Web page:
Loss payee insurance (sometimes also called loss payable insurance) protects the rights of anyone who has an insurable interest in property or an item, making it an excellent choice for anyone who owns property and lends or rents it to others. Loss payees are (or should be) included on payments of claim checks, but depending on the language of the loss payable clause in the policy, they might not have other rights.

What Is a Loss Payee Clause in Insurance?

A loss payee clause is a provision in an insurance policy that directs claim payouts to a third party, rather than the policyholder themselves, in the event of a covered loss. This third party, known as the loss payee, usually has a financial interest in the insured property. Loss payees are typically lenders, like mortgage companies or auto loan financers: They have a stake in the property because they are still owed money by the purchaser, and a loss payee clause protects the company in case the purchaser of the property suffers a covered loss.

What Is the Difference Between a Simple Loss Payee and a Mortgagee Clause?

The difference is that a simple loss payee can only claim an insurance payout if the policyholder can claim an insurance payout. In contrast, a mortgagee clause creates a separate contract between the loss payee and the insurance company, allowing the loss payee to claim a payout no matter the status of the policyholder claim. For more information about this distinction, see our post Loss Payable Clauses and Standard Mortgagee Clauses: Know the Basic Rule and Difference.

Can a Simple Loss Payee Sue an Insurance Company?

Yes, a simple loss payee can sue an insurance company. However, a simple loss payee’s right to receive money is contingent on the named insured having a valid claim. If the insurance company denies the insured’s claim for a legitimate reason, the loss payee wouldn’t have grounds to sue because their right to payment hinges on the insured’s successful claim.

The importance of this distinction is clear in an August 2022 Alabama federal case, Lee Investments LLC v. Nautilus Insurance Company.1 In this case, the owner of the property was listed as the loss payee. The owner’s tenant was the named insured and made an insurance claim. The claim was denied, and the loss payee attempted to recoup some of the damages by suing the insurance company. Crucially, however, the policyholder didn’t file a proof of loss, provide requested documents, or attend requested examinations under oath. As a result, the court ruled in favor of the insurer, and no payout was forthcoming for either the policyholder or the loss payee.

In short, because the policyholder did not comply with the conditions of the policy, the policyholder couldn’t collect, and therefore, neither could the simple loss payee. This shows how loss payee clauses don’t always fully protect the interest of property owners; we suggest owners obtain policies that place them as a named insured to fully protect their interests. Indeed, a tenant may have all kinds of motivations to not comply after a loss. Keeping the owner’s insurance interest separate and not dependent on the tenant is something insurance agents should discuss with property owners.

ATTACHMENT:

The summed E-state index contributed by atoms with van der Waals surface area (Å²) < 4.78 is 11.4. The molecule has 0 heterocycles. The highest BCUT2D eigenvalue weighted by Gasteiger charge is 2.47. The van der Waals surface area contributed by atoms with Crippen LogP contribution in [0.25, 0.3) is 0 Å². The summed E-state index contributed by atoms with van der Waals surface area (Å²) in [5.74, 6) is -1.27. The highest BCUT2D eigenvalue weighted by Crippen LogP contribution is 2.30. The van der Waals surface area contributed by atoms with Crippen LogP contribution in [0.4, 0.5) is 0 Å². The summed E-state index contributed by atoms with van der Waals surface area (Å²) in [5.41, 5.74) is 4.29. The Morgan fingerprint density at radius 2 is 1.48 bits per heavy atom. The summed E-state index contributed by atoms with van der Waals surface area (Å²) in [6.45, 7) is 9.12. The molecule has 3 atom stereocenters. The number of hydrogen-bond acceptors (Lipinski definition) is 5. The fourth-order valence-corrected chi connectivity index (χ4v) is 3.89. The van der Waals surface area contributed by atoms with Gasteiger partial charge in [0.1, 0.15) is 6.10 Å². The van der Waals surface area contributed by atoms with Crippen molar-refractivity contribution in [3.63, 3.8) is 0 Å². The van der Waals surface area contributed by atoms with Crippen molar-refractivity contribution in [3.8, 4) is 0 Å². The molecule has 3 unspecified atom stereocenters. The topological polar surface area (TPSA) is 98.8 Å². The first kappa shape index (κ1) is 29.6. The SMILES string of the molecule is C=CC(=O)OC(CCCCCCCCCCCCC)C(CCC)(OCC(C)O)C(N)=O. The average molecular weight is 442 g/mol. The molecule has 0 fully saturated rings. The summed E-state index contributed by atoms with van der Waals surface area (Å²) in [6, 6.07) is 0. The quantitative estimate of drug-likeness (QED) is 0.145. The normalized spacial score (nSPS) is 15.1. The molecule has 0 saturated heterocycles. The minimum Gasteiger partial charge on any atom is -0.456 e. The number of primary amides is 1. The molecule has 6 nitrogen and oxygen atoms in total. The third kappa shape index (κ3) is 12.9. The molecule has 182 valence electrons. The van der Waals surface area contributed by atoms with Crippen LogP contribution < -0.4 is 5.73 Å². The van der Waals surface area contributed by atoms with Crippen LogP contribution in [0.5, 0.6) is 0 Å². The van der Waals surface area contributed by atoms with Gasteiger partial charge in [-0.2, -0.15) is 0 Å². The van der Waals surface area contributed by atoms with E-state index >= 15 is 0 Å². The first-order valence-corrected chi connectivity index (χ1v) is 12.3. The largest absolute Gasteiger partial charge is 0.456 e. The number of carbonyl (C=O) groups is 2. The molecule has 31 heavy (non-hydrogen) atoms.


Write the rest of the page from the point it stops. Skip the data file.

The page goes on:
Is the Loss Payee the Same as the Beneficiary?

Loss payees are not the same as beneficiaries on an insurance policy. As described above, a loss payee is first on the list for an insurance payment in the event of a valid claim made by the policyholder. Beneficiaries are named parties on a policy that can receive benefits in the event of the policyholder’s death. In other words, a loss payee is tied to a specific property and a covered loss, while a beneficiary is tied to a specific person and a life event (death).

What Happens to the Leftover Insurance Money After the Simple Loss Payee Is Paid?

This depends on the kind of loss and the exact wording of your policy. If the loss is a total one, typically the loss payee receives the amount they are still owed on the property, and the remainder of the payout would be allocated to the insured. If the loss is partial, however, it’s likely that the insurance company would issue a check for approved repair costs; the check might be a single check to the insured or a joint check to the insured and the loss payee.

Ultimately, it’s best to consult your specific policy for the exact wording to know what happens to any remaining money after a simple loss payee event.

How Do You Add a Loss Payee Clause to Your Policy?

Consult your insurance agent to request an endorsement to your policy for a loss payee clause. Your agent is able to tell you if the company offers loss payee clauses, as well as whether your premium will increase with the endorsement.

Further Resources on Insurance Coverage Law

Navigating the complexities of insurance claims can feel overwhelming. Whether you’re facing unpaid claims or simply filing for the first time, our eBooks equip you with the crucial information you need to advocate for yourself with confidence.

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1 Lee Investments LLC v. Nautilus Ins. Co., No. 7:20-00903 (W.D. Ala. Aug. 1, 2022).